Steve next door may say that he’s “working on” having more fruit in his diet.
Your friend Kayla from the university may say that she’s “working on” doing more work from home.
You can see that the term is extremely broad. It is also extremely overused.
Do you think the hiring manager wants to read that your responsibilities were entirely “working on” different projects?
She just finished hearing about Steve’s diet.
Mix it up and make it an enticing read with the following action verbs:
See how there are so many ways to say that you’re working on something, without actually explicitly saying it?
Now you don’t need to say “working on” again.
One of the key elements behind success at work is teamwork.
Show that you can and have worked successfully with others numerous times.
This will demonstrate that you continue to be a good team player. That is because you chalk accomplishments up to collaboration.
Use these powerful action words to show teamwork:
Emphasis needs to be kept away from you being the best player on the team.
Instead, concentrate on what was done, as demonstrated above.
Top Tip: In every category above, backing up your claims with evidence will make the claim stronger.
Some words are even worse than using bland or overused words.
Imagine if saying that you are a “perfectionist people person” results in your resume getting placed to the side.
Now imagine saying that you are an “epic pro analyzer.”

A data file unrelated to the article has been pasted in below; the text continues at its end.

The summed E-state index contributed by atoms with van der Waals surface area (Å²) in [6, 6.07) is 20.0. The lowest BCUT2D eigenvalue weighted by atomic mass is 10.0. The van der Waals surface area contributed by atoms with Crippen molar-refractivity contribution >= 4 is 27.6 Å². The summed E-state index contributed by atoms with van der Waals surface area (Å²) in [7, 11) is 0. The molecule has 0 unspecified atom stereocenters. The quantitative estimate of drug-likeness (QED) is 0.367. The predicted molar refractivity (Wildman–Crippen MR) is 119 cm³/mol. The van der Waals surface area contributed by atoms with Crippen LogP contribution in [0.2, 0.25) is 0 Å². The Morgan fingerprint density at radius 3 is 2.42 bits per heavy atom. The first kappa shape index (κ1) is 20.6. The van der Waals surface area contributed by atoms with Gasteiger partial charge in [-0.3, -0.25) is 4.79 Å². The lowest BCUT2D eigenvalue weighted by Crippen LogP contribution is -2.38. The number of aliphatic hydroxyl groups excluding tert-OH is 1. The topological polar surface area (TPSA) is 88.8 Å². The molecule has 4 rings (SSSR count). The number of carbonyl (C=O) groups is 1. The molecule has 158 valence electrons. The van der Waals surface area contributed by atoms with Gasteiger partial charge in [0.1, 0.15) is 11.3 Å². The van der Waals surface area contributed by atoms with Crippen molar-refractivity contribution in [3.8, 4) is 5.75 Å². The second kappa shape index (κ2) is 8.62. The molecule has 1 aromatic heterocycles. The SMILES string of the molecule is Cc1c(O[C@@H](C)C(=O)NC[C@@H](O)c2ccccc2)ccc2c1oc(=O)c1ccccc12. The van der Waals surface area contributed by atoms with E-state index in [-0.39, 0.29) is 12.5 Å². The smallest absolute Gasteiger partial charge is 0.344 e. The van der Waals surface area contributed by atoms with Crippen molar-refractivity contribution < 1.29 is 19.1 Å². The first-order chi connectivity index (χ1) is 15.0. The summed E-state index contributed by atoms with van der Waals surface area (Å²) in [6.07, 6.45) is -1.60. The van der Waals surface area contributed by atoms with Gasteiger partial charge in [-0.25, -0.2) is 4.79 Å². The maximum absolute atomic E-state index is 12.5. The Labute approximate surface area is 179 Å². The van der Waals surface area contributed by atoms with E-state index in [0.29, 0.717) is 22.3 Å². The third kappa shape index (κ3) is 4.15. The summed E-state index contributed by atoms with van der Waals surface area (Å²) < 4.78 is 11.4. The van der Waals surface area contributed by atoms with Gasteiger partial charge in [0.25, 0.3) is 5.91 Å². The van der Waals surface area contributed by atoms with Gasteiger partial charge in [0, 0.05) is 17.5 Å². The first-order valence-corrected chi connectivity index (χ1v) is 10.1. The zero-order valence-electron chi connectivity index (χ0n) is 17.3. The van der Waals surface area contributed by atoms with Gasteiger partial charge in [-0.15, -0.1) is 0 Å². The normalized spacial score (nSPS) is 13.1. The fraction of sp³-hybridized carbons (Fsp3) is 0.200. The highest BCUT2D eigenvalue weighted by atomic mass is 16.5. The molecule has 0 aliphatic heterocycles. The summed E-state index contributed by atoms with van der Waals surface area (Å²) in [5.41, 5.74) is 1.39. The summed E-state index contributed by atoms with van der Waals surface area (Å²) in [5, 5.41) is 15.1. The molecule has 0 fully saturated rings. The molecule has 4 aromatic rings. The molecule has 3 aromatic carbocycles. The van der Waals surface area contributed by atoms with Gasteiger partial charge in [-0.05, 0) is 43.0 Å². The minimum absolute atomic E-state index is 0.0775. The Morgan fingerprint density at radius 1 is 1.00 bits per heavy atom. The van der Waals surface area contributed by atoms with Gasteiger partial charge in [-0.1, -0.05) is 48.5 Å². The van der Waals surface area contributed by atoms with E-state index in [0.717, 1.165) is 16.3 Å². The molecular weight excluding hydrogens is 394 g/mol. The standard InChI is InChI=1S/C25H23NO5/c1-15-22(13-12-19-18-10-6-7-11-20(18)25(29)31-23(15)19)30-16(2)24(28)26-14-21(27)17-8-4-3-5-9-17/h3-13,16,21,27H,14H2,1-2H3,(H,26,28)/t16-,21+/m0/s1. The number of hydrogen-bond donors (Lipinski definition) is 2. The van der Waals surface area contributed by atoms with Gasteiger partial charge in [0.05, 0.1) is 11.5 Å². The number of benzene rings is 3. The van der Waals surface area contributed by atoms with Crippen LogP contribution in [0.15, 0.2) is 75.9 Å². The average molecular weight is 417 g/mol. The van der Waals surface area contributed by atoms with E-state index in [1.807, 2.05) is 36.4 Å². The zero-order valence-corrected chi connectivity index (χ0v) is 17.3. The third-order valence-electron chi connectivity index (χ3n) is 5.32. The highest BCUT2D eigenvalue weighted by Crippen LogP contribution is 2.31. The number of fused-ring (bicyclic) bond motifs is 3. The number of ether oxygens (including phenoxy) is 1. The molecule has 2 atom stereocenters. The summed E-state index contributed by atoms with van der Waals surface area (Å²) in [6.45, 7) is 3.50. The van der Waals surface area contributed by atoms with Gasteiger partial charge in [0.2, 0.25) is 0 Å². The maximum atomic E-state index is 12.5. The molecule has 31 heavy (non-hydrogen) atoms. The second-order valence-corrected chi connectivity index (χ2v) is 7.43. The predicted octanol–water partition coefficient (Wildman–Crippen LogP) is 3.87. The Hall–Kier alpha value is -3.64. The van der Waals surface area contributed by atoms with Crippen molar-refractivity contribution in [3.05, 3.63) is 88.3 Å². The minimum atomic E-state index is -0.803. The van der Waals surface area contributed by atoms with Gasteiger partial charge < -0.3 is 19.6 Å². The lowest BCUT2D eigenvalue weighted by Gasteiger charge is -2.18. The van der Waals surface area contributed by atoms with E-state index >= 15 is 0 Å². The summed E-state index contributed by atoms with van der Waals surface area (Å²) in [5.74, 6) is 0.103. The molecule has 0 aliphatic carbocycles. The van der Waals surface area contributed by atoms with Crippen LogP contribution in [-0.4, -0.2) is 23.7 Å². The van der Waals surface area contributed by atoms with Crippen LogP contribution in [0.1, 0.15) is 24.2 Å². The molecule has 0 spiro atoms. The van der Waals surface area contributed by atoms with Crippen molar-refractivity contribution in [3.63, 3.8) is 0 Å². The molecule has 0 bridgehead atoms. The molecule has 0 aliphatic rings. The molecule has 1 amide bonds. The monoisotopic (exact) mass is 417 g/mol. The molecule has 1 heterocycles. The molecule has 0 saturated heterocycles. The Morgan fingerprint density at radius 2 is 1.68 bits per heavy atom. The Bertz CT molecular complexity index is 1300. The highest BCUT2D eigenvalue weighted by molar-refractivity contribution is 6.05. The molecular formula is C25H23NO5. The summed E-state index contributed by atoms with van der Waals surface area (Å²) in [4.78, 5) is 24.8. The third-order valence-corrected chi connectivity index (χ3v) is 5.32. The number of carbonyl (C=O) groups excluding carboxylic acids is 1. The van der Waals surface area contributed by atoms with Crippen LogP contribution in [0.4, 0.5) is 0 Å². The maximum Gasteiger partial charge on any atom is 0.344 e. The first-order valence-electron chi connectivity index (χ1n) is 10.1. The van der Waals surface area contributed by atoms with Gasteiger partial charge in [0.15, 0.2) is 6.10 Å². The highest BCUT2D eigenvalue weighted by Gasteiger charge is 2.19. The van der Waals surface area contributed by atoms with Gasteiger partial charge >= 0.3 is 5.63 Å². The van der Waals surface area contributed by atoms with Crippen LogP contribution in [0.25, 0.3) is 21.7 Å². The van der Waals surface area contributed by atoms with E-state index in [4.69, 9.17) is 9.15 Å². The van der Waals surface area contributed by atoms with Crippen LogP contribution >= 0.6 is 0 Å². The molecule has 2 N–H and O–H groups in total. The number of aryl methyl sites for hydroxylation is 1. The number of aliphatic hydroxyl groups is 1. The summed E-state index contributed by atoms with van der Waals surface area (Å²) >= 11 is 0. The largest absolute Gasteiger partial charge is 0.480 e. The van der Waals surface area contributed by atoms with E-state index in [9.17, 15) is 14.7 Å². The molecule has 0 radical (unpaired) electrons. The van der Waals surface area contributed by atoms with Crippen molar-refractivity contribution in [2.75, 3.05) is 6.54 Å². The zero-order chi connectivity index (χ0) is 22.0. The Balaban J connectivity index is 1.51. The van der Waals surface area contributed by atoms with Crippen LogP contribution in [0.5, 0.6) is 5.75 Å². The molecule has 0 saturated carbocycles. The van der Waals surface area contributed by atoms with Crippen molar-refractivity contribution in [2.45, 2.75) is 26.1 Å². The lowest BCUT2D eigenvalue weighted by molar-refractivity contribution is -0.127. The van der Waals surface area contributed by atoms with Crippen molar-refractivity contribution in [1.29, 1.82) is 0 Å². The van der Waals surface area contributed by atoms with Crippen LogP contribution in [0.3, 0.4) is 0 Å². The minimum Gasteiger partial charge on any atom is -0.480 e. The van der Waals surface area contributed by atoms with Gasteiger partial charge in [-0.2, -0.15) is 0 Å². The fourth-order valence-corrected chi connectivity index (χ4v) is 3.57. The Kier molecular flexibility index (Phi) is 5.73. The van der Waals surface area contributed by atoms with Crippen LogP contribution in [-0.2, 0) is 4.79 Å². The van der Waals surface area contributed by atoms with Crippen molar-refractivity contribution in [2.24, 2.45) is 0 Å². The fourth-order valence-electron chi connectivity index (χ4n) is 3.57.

Your resume might actually end up being shredded and used as bedding for hamsters.
Here is a list of phrases that you absolutely must avoid on your resume at all costs:
These unsubstantiated and overused phrases don’t go over well.
You talk yourself up, but you do not actually sell what you can do for the employer.
In fact, you do the opposite. By using words like this, it strongly suggests that you are not taking your resume very seriously.
On your resume, you have made sure that it gives an accurate account of your aptitude and accomplishments.
You have carefully tailored your resume to show that you have the exact skills this employer is looking for.
You have spent hours writing this document to ensure that you check all the boxes.
But then it gets discarded almost immediately by the hiring manager.
What went wrong?
How Neutral Words Can Be a Turnoff
One of the last things that you want is for the hiring manager to place your resume to the side after reading it for just a matter of seconds because you blended in.